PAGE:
Or South out of Hanksville to Monument Valley, then turn around and go toward Moab.
All of the above roads I've mentioned are 'maintained' dirt roads. You may encounter a severe set of washboards but you can run near highway speeds in sections. Washouts are common after a good rainstorm but are usually repaired quickly. Most can be traveled by a car (wouldn't do it in my car), but there are sections of soft sand on all roads, and a shallow water crossing (Cottonwood Canyon Rd). I would travel all with a 4wd vehicle, and probably never engage the front axle.
DO NOT travel the Smokey Mountain Rd and Cotton Canyon Rd areas after a recent rain storm. These areas are clay and nearly impassable after a storm.
The possibilities are endless for the Southern Utah offroad adventures! Spend a day with Google Earth following roads and looking at pictures, and get an idea of where you want to go.
I have an EBay 22" bar (double row) on my truck. Paid ~$110 for it and it drowns my headlights. Money well spent in my opinion. They are cheaper now than when I got it. It has been on my truck for about 1.5yrs and I have a tiny bit of fogging when I pressure wash the truck (I'm not careful about the light either). For what it is, it has held up very well.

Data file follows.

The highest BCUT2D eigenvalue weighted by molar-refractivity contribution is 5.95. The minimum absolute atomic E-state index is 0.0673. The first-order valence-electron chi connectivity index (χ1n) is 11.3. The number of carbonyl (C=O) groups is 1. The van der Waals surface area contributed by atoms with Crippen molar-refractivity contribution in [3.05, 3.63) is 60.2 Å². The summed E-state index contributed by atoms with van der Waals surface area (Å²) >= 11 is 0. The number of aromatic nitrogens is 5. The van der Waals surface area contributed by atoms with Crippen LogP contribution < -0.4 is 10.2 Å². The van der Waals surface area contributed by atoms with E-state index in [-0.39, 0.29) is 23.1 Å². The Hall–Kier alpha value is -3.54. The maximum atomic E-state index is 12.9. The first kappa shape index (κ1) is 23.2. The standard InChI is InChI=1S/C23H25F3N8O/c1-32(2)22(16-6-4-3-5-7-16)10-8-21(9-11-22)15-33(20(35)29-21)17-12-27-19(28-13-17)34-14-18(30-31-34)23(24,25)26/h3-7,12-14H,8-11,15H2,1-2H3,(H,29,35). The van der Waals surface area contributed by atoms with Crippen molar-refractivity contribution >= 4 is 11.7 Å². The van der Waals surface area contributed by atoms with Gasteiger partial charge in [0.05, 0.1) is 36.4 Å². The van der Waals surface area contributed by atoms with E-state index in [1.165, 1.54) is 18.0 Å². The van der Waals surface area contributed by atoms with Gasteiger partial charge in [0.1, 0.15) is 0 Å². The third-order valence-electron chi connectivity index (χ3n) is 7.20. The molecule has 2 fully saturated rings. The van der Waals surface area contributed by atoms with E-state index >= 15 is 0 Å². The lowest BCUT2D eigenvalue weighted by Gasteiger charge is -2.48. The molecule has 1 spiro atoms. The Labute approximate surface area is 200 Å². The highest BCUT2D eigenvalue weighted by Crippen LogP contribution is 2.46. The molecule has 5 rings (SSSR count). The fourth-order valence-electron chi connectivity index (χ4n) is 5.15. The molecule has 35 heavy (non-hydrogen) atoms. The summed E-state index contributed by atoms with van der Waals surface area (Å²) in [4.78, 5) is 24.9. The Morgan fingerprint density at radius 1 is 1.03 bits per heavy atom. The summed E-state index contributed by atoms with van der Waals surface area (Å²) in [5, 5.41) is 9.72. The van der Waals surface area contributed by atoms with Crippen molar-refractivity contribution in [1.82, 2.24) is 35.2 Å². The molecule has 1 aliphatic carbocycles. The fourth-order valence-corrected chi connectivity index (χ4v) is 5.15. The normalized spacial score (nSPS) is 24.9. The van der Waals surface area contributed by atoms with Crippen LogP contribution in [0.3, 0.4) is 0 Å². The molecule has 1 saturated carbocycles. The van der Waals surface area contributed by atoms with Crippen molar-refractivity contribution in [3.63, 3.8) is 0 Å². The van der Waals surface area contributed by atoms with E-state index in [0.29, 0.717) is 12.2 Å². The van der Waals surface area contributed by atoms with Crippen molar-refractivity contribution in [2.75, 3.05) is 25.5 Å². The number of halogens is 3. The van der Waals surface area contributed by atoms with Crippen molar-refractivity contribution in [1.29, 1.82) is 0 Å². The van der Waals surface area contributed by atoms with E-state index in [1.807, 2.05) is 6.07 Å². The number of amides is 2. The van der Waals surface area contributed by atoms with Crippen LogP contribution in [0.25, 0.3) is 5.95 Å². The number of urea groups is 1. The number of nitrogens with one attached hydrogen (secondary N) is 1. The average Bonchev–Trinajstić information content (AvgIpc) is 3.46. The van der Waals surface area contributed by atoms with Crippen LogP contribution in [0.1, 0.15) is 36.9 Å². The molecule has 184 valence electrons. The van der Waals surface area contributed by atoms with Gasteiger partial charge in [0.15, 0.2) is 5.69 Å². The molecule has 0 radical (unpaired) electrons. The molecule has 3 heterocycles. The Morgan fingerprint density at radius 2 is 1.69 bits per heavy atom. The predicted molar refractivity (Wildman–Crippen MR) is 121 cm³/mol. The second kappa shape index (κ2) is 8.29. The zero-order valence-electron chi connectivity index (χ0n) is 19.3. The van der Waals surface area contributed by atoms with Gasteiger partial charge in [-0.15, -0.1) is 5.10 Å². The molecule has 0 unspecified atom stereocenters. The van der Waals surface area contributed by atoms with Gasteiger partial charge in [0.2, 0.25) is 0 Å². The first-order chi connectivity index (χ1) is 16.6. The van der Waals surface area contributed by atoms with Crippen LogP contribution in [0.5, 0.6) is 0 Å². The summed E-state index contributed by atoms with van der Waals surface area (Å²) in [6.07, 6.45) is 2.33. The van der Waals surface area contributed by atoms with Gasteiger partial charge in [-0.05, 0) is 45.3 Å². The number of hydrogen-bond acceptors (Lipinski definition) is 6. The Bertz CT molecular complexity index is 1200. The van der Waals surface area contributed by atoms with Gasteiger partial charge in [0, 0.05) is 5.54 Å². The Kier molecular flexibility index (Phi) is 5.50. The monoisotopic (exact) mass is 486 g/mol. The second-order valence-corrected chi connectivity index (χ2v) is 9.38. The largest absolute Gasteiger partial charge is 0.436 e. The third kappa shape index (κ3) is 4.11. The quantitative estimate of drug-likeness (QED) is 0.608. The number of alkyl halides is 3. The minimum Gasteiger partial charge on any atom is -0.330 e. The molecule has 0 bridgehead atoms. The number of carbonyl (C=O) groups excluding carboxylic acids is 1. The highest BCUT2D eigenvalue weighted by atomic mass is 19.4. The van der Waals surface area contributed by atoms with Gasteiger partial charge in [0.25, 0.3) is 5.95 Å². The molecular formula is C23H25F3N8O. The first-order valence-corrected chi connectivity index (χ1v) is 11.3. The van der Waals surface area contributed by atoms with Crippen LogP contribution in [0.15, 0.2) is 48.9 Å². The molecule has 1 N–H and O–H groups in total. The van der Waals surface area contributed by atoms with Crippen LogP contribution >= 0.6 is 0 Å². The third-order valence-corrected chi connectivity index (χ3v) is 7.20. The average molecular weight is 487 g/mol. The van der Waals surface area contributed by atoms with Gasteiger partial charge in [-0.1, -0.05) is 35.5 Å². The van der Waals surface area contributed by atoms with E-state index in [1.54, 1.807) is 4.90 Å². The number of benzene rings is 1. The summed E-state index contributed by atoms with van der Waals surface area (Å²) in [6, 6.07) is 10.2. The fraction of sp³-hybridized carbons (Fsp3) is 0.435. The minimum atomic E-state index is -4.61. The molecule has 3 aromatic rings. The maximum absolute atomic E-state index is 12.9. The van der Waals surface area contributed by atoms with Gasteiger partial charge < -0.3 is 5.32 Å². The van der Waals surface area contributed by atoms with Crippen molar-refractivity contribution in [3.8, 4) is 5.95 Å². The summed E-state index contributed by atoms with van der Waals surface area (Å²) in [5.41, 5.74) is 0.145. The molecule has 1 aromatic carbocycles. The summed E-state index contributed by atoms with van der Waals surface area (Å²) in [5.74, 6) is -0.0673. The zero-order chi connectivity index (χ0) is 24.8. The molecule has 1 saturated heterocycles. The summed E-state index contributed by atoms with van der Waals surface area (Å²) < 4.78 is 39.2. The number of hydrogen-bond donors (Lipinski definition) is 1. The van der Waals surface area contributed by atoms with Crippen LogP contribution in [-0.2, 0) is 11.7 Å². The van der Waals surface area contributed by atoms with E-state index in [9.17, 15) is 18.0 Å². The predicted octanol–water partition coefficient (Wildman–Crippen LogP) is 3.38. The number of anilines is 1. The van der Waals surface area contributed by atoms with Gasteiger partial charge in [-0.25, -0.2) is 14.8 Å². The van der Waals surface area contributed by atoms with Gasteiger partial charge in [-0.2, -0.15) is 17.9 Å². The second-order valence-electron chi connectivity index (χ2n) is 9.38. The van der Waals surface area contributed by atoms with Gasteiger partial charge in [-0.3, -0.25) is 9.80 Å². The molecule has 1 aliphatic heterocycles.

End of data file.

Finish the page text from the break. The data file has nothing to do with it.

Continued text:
This is as near as I can find to what I have on my truck.
EBay Light Bar
A buddy of mine has a little slim single row Rigid. The light output on it is close to what my bar does, and his is shorter and narrower. The Rigid costs more, and it is a smaller bar, but the quality is definitely there.
We also did some Rigid Dually pods on a 4runner along with an Ebay bar. The Rigid pods outrun the little bar that he got.
Jump power on the solenoid on the passenger inner fender. This will prove that the batteries and starter are good, and that the 'start' circuit from the ignition switch to the solenoid is bad.
You could have an issue with the ignition tumbler itself or the wiring to the solenoid.